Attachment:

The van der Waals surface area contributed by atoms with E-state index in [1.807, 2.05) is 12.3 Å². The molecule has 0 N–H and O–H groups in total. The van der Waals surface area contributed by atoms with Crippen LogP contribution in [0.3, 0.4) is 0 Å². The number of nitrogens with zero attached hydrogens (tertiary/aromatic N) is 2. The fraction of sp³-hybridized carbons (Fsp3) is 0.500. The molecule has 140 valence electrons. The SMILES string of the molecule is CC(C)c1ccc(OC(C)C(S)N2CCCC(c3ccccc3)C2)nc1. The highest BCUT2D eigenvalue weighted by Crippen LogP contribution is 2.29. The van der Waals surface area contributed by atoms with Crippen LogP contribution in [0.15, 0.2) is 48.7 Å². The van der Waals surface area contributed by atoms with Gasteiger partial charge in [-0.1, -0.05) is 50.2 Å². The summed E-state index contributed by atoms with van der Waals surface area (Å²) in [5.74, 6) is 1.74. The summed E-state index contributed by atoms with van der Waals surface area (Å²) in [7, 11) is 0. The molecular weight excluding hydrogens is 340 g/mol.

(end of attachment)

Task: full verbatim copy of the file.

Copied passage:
The van der Waals surface area contributed by atoms with E-state index in [1.807, 2.05) is 12.3 Å². The molecule has 0 N–H and O–H groups in total. The van der Waals surface area contributed by atoms with Crippen LogP contribution in [0.3, 0.4) is 0 Å². The number of nitrogens with zero attached hydrogens (tertiary/aromatic N) is 2. The fraction of sp³-hybridized carbons (Fsp3) is 0.500. The molecule has 140 valence electrons. The SMILES string of the molecule is CC(C)c1ccc(OC(C)C(S)N2CCCC(c3ccccc3)C2)nc1. The highest BCUT2D eigenvalue weighted by Crippen LogP contribution is 2.29. The van der Waals surface area contributed by atoms with Crippen LogP contribution in [0.15, 0.2) is 48.7 Å². The van der Waals surface area contributed by atoms with Gasteiger partial charge in [-0.1, -0.05) is 50.2 Å². The summed E-state index contributed by atoms with van der Waals surface area (Å²) in [5.74, 6) is 1.74. The summed E-state index contributed by atoms with van der Waals surface area (Å²) in [7, 11) is 0. The molecular weight excluding hydrogens is 340 g/mol.